Secretary of State John Kerry is getting bashed from all sides these days — Israel, the Palestinian Authority, the U.S. media, the Israeli media, Egypt and even ex-advisers. As chaotic as the Obama administration’s foreign policy may be — actually, because it is so chaotic — Kerry should consider resigning.

U.S. Secretary of State John Kerry waits for the start of a meeting with German Foreign Minister Frank-Walter Steinmeier (not pictured) in Vienna July 13, 2014. Kerry on Sunday said that there were major differences between Iran and six world powers negotiating on Tehran's nuclear program, remarks that were echoed by a senior Iranian negotiator. REUTERS/Heinz-Peter Bader (AUSTRIA - Tags: POLITICS ENERGY)
Secretary of State John Kerry waits for the start of a meeting with German Foreign Minister Frank-Walter Steinmeier in Vienna on July 13. (Heinz-Peter Bader/Reuters)

We face multiple threats, ranging from the rise of the Islamic State to the bloodbath in Syria to Russian aggression to the Iran talks, which seem to be going Iran’s way. On the merits, Kerry has shown himself to be unfit, and as a practical matter he is now a handicap to the president.

As a substantive matter, he spent endless time and capital on the “peace process,” which virtually everyone else could see was going nowhere. He has shown with his Hamas truce that he not only doesn’t understand Israel, our closest ally in the Middle East, but also doesn’t understand the significance of Hamas’s defeat in the greater regional conflict between Iran and its neighbors. He doesn’t know when he’s out of sync with allies and is a poor judge of our foes’ intentions. Sen. John McCain (R-Ariz.) has pointed out that Kerry failed in Russia negotiations, Syria negotiations and “peace talks” between Israel and the Palestinians. Even worse, Kerry doesn’t know or accept that he has failed. A secretary of state this out of touch with reality can’t perform his job.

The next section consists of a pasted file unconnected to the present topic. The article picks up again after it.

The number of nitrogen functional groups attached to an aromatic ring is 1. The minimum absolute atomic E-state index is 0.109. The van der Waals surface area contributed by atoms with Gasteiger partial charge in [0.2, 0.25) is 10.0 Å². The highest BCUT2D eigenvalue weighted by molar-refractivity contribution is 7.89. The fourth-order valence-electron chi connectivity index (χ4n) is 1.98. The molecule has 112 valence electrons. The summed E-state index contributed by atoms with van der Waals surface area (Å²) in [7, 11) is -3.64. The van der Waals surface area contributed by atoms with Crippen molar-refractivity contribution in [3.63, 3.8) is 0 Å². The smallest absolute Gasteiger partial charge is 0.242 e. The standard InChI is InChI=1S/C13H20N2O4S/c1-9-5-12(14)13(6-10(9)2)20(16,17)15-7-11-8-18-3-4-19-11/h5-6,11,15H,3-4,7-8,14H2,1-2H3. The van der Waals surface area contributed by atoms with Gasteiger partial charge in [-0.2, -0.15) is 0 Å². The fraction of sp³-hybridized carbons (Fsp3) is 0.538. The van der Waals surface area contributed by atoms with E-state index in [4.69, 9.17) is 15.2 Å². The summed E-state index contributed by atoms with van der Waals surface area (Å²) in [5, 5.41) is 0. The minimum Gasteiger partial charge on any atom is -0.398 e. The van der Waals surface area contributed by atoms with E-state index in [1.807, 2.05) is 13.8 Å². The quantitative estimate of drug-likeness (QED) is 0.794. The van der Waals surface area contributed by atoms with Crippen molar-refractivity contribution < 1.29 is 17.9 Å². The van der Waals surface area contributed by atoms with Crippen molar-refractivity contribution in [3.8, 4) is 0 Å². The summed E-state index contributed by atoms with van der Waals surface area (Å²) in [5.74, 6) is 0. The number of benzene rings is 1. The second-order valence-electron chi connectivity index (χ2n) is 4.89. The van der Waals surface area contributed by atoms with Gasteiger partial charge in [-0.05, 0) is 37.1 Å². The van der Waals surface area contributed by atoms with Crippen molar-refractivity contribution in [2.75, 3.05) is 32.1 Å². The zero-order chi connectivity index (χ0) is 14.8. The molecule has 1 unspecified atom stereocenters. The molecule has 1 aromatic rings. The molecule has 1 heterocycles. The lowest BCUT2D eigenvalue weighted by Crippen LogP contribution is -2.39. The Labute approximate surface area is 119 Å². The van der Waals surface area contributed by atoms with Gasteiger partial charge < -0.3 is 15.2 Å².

Even if you take a more charitable view of Kerry’s judgment, he has lost the trust of Congress. (So how can he sell an Iran deal, if he makes one?) He has lost the trust of Israel and Egypt. (So how can he sell them on an Iran deal or an end to the Gaza war?) Iran — which has played him on the interim deal to get sanctions relief for no irreversible changes plus a sunset clause to one day allow it to maintain an unfettered nuclear weapons program — and Russia have learned to essentially ignore him.

A secretary of state can be effective only insofar as he or she can speak for the president and his policies. Kerry can no longer do that nor relay in any credible fashion back to the administration and the American people the prospects for success in any significant negotiation. His departure, moreover, would give the United States an excuse to reset relations with allies and the White House’s relationship with Congress. Sometimes it is helpful to “wipe the slate clean” with a new figure who carries none of the baggage of past failures.

This is one instance where Republicans have a patriotic duty to help the president do the right thing — replace Kerry. There are certainly preferable Democrats who could be confirmed swiftly and with overwhelming bipartisan support. Sen. Robert Menendez (D-N.J.), former CIA director and defense secretary Leon Panetta or former California congressman Howard Berman all come to mind. Nonpartisan figures such as Ryan Crocker, former ambassador to Iraq and Afghanistan, who are known for successes and not debacles, would also be good picks. Republicans should forgo confirmation delays and confirm a highly qualified pick such as one of these.

It’s bad enough to have a president with little foreign policy sense or credibility, but such a president, when coupled with a discredited secretary of state, brings U.S. foreign policy to a grinding halt. In the 2 1/2 years we have left of this administration, we can do better than the Obama/Hillary Clinton/Kerry brain trust, which has landed us in the soup. It’s time for someone who knows what he is doing.

Jennifer Rubin writes the Right Turn blog for The Post, offering reported opinion from a conservative perspective.